Why Sleep Training Fails

Sleep training - a person with long hair in a blue shirt sitting and looking defeated with hands around neck and a baby in the crib in the background

Have you tried everything to help your baby sleep better by sleep training on your own only to find that your sleep training attempts have failed?  Many parents that decide to work with a Good Night Sleep Site Consultant have already tried several different things.  They have read books, googled, looked at apps and talked to other parents. We have heard things like, “I think my baby just doesn’t require a lot of sleep”, “we have already tried several methods”, and “we have done early bedtime, late bedtime, added a nap, took aways a nap and nothing has worked”.  Does this sound like your experience with sleep training?   If so, you are not alone.  So, let’s dive into why sleep training often fails!  

First thing is first:  Why is sleep so important? 

Sleep is a vital aspect of a baby’s life!  It is just as important as eating properly and getting daily exercise. Sleep is an essential aspect of a child’s health and overall wellbeing.  Healthy sleep is important for your child’s cognitive ability, safety, mood, and immune system.  As we say at Good Night Sleep Site “Sleep is Everything!”.  

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Know What to Expect

When you make changes (even healthy changes), you can expect some protests or pushback from your child.  Your baby will probably cry as you implement those changes.  Crying is a way a baby communicates.  Often, we as parents think that we need to do everything we can to not allow our baby to cry.  But crying isn’t necessarily a bad thing.  A baby will cry for many reasons.  One reason a baby cries is we are trying to do many things to stop the crying and a baby may be getting over stimulated, overtired and like us, has just had enough.  Often in the sleep training process, you will find that less is more!   Here is a blog post that talks about the science of sleep training and crying.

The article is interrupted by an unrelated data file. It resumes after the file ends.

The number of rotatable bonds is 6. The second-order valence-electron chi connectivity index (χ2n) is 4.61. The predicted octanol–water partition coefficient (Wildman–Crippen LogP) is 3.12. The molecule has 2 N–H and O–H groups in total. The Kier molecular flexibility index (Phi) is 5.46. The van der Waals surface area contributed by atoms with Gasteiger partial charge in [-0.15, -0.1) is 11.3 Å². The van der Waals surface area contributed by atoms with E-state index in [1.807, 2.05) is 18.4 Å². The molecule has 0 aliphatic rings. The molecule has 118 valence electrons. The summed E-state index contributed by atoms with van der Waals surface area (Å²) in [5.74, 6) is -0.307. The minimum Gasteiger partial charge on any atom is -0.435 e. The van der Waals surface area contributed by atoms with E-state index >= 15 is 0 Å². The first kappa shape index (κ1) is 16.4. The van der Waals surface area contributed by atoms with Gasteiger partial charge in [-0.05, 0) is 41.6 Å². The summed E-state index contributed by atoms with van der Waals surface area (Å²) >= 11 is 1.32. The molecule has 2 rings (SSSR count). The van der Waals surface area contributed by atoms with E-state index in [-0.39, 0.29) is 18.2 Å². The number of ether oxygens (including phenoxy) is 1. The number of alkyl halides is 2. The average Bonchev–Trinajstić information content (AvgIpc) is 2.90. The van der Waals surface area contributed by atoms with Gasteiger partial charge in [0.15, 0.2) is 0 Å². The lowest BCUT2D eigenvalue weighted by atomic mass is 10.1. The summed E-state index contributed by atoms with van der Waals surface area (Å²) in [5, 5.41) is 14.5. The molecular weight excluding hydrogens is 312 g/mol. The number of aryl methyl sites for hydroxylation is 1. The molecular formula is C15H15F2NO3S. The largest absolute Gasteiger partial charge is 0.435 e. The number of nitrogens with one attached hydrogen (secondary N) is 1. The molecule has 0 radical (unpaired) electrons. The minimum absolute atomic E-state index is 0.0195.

You also want to look at the full picture.  If your child is waking up many times a night or perpetually skipping naps or taking short naps, your baby may be already doing a lot of crying or being of our sorts due to being overtired.  Every attempt to help a child to sleep or back to sleep is resulting in more and more tears, push back and exhaustion.  With sleep training, there is an end to the cycle.  But first, you must set up a consistent environment, routine, schedule and response.  Offering your child these new tools over and over will put an end to this cycle of this overtired state.  Then once your child sees this as the new normal, the crying will get less and less, and your child will begin to sleep longer stretches and learn to put themselves back to sleep when they have normal wakings as we all do.  

Getting Set up For Sleep Training Success

Is the Timing Right?  

When considering doing sleep training, you want to make sure your child is ready biologically.  It is important to not to start too early.  A baby is not biologically ready to begin the sleep training process until at least 4 months of age adjusted (from due date).  Once a baby is 4 months there are biological tools that will make the process easier.  At this time, your child is ready to change from a wake window schedule to a clock-based schedule.  There are certain times of the day that your child’s body naturally produces melatonin. If you offer sleep during those times your child will have an easier time falling asleep.

Making sure the time is right also means making sure that everyone that cares for your child is on the same page.  Often sleep training fails because one caregiver is ready to make changes, but another isn’t, and this can be confusing to a child.  

If you are planning a holiday or vacation that will cause several disruptions to your ability to be consistent. It is suggested to wait until after your vacation.  Since sleep training means making changes, it takes time to set up the new structure surrounding your child’s sleep.  Once your child finds comfort in the new process that is when you will begin to see changes.  Children thrive within the structure of sleep training, but they need time to change their own expectations.  We suggest committing two weeks to a consistent plan to help your child understand and become comfortable with this new structure.  

Are All the Pieces in Place?

Often, when people think about sleep training, it is only the method of responding that is looked at.  But the truth is that before you even get to the method, you can give your child and yourself tools that will help support the process!  There are four pieces of the sleep training puzzle that are all equally important.